Hey John. Thanks for helping. It's a variable ND from Heliopan. After reading a lot of reviews, I ended up buying it because a lot of the reviews stated it had no color cast. I'll try to do a comparison to see at what point in the rotation the red shift becomes apparent.

                    Comment


                    • #11
                      Vari ND filters control the balance of polarized light interference. Since you can’t control which light waves are polarized, Vari ND filters will always mess with color balance no matter how good they are. It’s the nature of the design. If one hue is polarized, and you start removing that polarized light, it’s essentially the same as moving the color wheel in the opposite direction.

                      Standard ND filters just lower the amount of light overall, have nothing to do with polarization and are much more consistent.

                      Comment


                      • #12
                        Variable NDs are a no go. Unfortunately.

                        Would be convenient, but for the reason you experienced, I find them to be a world of hurt.

                        Comment


                        • #13
                          Originally posted by david evans View Post
                          Hey John. Thanks for helping. It's a variable ND from Heliopan. After reading a lot of reviews, I ended up buying it because a lot of the reviews stated it had no color cast. I'll try to do a comparison to see at what point in the rotation the red shift becomes apparent.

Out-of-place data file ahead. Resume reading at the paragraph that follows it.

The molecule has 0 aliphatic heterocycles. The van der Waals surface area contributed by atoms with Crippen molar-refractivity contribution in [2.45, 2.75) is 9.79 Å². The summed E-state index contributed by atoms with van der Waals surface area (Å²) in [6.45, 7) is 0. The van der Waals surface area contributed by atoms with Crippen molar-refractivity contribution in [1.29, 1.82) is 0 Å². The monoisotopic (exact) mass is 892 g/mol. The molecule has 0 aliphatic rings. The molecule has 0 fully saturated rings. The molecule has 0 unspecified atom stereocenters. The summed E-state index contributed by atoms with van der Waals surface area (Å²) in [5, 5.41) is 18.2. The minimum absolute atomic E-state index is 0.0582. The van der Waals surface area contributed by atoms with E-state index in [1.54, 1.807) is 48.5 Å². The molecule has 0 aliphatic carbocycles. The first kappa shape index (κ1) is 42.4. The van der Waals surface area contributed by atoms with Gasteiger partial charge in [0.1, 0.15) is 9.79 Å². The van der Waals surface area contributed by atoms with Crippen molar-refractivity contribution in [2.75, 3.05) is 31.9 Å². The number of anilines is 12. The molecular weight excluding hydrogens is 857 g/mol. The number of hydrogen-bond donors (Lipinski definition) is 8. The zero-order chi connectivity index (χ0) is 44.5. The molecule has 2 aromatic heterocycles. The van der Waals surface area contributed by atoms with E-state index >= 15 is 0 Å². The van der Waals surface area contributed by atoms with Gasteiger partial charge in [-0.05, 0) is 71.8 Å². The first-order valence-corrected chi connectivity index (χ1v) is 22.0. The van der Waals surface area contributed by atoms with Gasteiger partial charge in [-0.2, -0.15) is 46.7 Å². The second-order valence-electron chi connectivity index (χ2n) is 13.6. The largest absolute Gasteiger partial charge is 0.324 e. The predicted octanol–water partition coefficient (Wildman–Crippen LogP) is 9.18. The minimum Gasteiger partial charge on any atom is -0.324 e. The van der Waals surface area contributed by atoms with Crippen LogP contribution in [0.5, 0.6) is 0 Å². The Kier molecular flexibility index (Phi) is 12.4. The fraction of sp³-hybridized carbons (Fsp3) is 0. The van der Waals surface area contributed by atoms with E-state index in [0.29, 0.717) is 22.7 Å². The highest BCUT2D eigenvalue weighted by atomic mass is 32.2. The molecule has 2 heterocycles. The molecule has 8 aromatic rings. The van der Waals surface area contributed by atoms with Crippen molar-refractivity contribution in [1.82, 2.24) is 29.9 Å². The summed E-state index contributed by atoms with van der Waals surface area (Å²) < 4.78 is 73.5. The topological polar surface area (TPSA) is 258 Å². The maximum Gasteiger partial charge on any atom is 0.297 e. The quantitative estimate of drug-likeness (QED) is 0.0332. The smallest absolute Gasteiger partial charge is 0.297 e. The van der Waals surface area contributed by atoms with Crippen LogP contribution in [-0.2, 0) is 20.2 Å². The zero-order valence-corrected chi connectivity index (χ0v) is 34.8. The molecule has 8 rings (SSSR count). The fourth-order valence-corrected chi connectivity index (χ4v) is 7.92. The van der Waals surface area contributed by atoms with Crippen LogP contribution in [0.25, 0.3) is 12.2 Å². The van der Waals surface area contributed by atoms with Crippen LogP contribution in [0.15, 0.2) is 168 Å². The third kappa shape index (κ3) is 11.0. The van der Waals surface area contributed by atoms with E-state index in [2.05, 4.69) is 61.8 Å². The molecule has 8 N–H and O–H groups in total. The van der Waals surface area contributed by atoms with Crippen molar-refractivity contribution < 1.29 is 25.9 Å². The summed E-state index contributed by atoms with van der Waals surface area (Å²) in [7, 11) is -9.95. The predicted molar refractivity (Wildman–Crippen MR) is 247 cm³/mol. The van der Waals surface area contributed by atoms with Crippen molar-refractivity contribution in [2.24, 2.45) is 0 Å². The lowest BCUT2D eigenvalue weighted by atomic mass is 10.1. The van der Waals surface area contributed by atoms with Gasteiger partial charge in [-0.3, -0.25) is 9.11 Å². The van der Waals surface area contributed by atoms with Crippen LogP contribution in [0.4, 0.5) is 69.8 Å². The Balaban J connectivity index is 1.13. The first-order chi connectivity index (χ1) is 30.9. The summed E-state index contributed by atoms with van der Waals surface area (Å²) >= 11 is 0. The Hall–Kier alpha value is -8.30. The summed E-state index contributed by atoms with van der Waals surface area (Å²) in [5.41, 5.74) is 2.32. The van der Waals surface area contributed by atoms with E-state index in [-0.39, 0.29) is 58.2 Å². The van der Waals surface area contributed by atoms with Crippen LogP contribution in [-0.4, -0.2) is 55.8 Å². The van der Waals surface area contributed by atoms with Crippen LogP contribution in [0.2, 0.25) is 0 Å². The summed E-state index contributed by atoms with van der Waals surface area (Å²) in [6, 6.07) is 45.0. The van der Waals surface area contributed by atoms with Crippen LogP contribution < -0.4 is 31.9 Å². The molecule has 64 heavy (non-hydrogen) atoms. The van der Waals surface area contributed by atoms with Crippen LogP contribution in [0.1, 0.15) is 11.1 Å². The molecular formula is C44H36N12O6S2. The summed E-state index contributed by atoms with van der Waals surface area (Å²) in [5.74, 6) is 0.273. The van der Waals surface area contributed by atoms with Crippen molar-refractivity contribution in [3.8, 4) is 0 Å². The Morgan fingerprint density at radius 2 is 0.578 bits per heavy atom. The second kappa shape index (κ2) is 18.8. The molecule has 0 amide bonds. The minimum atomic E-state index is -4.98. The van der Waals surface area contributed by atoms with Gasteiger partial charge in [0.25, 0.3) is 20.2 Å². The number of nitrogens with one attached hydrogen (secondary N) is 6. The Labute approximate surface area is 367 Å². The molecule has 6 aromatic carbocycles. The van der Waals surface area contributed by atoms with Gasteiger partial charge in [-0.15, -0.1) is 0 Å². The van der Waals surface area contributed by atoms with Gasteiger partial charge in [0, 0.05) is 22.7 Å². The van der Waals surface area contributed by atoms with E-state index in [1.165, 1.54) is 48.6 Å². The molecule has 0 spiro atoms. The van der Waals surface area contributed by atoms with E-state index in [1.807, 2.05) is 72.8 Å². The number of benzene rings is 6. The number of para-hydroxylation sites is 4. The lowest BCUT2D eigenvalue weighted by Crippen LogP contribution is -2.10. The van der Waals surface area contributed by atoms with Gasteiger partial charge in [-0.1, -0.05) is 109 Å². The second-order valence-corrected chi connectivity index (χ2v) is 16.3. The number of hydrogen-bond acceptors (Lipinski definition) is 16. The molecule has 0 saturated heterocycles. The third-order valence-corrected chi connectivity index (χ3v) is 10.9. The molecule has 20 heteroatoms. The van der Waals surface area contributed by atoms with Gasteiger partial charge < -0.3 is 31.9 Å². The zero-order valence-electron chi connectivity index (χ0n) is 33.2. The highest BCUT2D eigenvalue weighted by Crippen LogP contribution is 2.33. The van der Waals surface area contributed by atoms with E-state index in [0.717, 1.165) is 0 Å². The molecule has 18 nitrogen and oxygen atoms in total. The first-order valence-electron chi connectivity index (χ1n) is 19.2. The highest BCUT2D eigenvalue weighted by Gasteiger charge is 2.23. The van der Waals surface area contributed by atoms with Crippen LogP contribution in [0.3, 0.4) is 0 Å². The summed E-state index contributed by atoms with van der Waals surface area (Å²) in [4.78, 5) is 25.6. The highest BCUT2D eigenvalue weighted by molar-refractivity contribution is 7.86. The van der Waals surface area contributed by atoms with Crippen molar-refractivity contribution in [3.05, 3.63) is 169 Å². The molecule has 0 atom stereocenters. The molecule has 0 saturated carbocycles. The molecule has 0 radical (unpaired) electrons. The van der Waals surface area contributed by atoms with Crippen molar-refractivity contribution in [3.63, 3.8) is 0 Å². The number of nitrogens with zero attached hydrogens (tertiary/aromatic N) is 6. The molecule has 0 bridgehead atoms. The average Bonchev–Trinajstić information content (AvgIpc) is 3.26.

Yeah. Ok.

                          Variable NDs are convenience with a price.

                          The price is resolution loss and colour shifts that CHANGE.

                          JB

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                          • #14
                            Thanks guys. I know how a variable ND works and I've resisted them for many years. But they are very convenient in certain jobs and I've read the Heliopan VariND had no color shift or loss of resolution. So I decided to take a chance. Philip Bloom had this to say about the Heliopan: " I tried it on my Tokina 11-16 at 11mm on the T3i and only the very corners showed signs of vignetting. It’s tack sharp with no colour shift that I can see!!"

                            Apparently it has color shift when taken to its limits. Ok for run and gun, but definitely not ok for narrative and more critical work.

                            Cheers
                            Last edited by david evans; 10-25-2019, 05:04 AM.

                            Comment


                            • #15
                              Originally posted by david evans View Post
                              Thanks guys. I know how a variable ND works and I've resisted them for many years. But they are very convenient in certain jobs and I've read the Heliopan VariND had no color shift or loss of resolution. So I decided to take a chance. Philip Bloom had this to say about the Heliopan: " I tried it on my Tokina 11-16 at 11mm on the T3i and only the very corners showed signs of vignetting. It’s tack sharp with no colour shift that I can see!!"

                              Apparently it has color shift when taken to its limits. Ok for run and gun, but definitely not ok for narrative and more critical work.

                              Cheers
                              Any variable ND that claims to have no color shift is lying. I've never seen a variable ND that has no color shift.
                              Darren Hartman
                              Asyn Film | Banana Stand Media